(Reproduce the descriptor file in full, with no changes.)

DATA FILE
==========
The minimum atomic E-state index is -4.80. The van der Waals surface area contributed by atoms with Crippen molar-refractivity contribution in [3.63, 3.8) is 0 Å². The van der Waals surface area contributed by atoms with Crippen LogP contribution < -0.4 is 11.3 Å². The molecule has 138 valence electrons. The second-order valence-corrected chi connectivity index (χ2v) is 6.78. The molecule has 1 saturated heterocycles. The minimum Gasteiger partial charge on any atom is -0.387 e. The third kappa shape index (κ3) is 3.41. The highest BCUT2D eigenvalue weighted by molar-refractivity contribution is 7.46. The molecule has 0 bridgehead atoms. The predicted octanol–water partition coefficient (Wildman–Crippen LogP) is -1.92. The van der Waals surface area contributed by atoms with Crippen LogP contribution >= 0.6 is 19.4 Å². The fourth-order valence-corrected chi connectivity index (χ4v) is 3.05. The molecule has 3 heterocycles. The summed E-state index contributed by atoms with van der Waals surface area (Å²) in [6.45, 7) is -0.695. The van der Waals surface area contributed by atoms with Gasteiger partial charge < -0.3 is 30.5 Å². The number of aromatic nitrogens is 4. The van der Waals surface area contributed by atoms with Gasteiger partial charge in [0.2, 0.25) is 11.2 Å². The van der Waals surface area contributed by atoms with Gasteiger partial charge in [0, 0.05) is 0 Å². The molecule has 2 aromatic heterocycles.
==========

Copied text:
The minimum atomic E-state index is -4.80. The van der Waals surface area contributed by atoms with Crippen molar-refractivity contribution in [3.63, 3.8) is 0 Å². The van der Waals surface area contributed by atoms with Crippen LogP contribution < -0.4 is 11.3 Å². The molecule has 138 valence electrons. The second-order valence-corrected chi connectivity index (χ2v) is 6.78. The molecule has 1 saturated heterocycles. The minimum Gasteiger partial charge on any atom is -0.387 e. The third kappa shape index (κ3) is 3.41. The highest BCUT2D eigenvalue weighted by molar-refractivity contribution is 7.46. The molecule has 0 bridgehead atoms. The predicted octanol–water partition coefficient (Wildman–Crippen LogP) is -1.92. The van der Waals surface area contributed by atoms with Crippen LogP contribution >= 0.6 is 19.4 Å². The fourth-order valence-corrected chi connectivity index (χ4v) is 3.05. The molecule has 3 heterocycles. The summed E-state index contributed by atoms with van der Waals surface area (Å²) in [6.45, 7) is -0.695. The van der Waals surface area contributed by atoms with Gasteiger partial charge < -0.3 is 30.5 Å². The number of aromatic nitrogens is 4. The van der Waals surface area contributed by atoms with Gasteiger partial charge in [0.2, 0.25) is 11.2 Å². The van der Waals surface area contributed by atoms with Gasteiger partial charge in [0, 0.05) is 0 Å². The molecule has 2 aromatic heterocycles.